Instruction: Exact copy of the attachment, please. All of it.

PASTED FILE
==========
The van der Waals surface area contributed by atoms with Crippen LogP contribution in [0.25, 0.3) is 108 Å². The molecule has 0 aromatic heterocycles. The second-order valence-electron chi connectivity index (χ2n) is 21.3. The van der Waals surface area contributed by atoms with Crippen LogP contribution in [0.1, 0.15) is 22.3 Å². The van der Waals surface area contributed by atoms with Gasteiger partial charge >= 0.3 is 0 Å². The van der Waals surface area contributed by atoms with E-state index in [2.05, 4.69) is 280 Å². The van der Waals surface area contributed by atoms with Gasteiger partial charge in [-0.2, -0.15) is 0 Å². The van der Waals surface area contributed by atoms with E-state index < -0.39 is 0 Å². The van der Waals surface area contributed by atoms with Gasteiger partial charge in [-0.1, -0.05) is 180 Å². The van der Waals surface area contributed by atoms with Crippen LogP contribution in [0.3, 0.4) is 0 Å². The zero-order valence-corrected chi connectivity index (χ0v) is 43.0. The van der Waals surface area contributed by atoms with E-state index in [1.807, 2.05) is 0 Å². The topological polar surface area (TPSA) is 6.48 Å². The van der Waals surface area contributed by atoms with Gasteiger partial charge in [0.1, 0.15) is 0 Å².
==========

The van der Waals surface area contributed by atoms with Crippen LogP contribution in [0.25, 0.3) is 108 Å². The molecule has 0 aromatic heterocycles. The second-order valence-electron chi connectivity index (χ2n) is 21.3. The van der Waals surface area contributed by atoms with Crippen LogP contribution in [0.1, 0.15) is 22.3 Å². The van der Waals surface area contributed by atoms with Gasteiger partial charge >= 0.3 is 0 Å². The van der Waals surface area contributed by atoms with E-state index in [2.05, 4.69) is 280 Å². The van der Waals surface area contributed by atoms with Gasteiger partial charge in [-0.2, -0.15) is 0 Å². The van der Waals surface area contributed by atoms with E-state index < -0.39 is 0 Å². The van der Waals surface area contributed by atoms with Gasteiger partial charge in [-0.1, -0.05) is 180 Å². The van der Waals surface area contributed by atoms with Crippen LogP contribution in [0.3, 0.4) is 0 Å². The zero-order valence-corrected chi connectivity index (χ0v) is 43.0. The van der Waals surface area contributed by atoms with E-state index in [1.807, 2.05) is 0 Å². The topological polar surface area (TPSA) is 6.48 Å². The van der Waals surface area contributed by atoms with Gasteiger partial charge in [0.1, 0.15) is 0 Å².